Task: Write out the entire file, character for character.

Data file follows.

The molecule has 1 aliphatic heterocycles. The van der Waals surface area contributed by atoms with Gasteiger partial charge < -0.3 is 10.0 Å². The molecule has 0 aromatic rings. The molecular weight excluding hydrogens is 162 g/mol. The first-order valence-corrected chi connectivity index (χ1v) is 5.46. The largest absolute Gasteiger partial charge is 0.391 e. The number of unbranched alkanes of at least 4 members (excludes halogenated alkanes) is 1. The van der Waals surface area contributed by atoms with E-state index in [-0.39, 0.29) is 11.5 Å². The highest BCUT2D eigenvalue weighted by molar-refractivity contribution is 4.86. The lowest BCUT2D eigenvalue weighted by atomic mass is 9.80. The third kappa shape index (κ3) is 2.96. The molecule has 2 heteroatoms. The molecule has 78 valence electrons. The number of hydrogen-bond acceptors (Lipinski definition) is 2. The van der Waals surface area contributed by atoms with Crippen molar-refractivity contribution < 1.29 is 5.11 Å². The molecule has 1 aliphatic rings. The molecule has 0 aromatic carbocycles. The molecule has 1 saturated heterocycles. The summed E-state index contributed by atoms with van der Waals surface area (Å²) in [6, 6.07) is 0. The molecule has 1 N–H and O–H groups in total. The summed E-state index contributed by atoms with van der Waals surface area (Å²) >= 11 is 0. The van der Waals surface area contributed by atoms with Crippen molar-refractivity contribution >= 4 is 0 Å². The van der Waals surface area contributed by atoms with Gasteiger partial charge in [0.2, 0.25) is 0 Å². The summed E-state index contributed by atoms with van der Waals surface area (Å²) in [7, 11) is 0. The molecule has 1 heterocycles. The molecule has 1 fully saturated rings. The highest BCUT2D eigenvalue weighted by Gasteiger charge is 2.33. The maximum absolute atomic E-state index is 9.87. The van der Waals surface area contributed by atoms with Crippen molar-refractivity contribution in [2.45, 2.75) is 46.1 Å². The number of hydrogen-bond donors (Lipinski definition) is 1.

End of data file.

The molecule has 1 aliphatic heterocycles. The van der Waals surface area contributed by atoms with Gasteiger partial charge < -0.3 is 10.0 Å². The molecule has 0 aromatic rings. The molecular weight excluding hydrogens is 162 g/mol. The first-order valence-corrected chi connectivity index (χ1v) is 5.46. The largest absolute Gasteiger partial charge is 0.391 e. The number of unbranched alkanes of at least 4 members (excludes halogenated alkanes) is 1. The van der Waals surface area contributed by atoms with E-state index in [-0.39, 0.29) is 11.5 Å². The highest BCUT2D eigenvalue weighted by molar-refractivity contribution is 4.86. The lowest BCUT2D eigenvalue weighted by atomic mass is 9.80. The third kappa shape index (κ3) is 2.96. The molecule has 2 heteroatoms. The molecule has 78 valence electrons. The number of hydrogen-bond acceptors (Lipinski definition) is 2. The van der Waals surface area contributed by atoms with Crippen molar-refractivity contribution < 1.29 is 5.11 Å². The molecule has 1 aliphatic rings. The molecule has 0 aromatic carbocycles. The molecule has 1 saturated heterocycles. The summed E-state index contributed by atoms with van der Waals surface area (Å²) in [6, 6.07) is 0. The molecule has 1 N–H and O–H groups in total. The summed E-state index contributed by atoms with van der Waals surface area (Å²) >= 11 is 0. The van der Waals surface area contributed by atoms with Crippen molar-refractivity contribution >= 4 is 0 Å². The van der Waals surface area contributed by atoms with Gasteiger partial charge in [0.2, 0.25) is 0 Å². The summed E-state index contributed by atoms with van der Waals surface area (Å²) in [7, 11) is 0. The molecule has 1 heterocycles. The molecule has 1 fully saturated rings. The highest BCUT2D eigenvalue weighted by Gasteiger charge is 2.33. The maximum absolute atomic E-state index is 9.87. The van der Waals surface area contributed by atoms with Crippen molar-refractivity contribution in [2.45, 2.75) is 46.1 Å². The number of hydrogen-bond donors (Lipinski definition) is 1.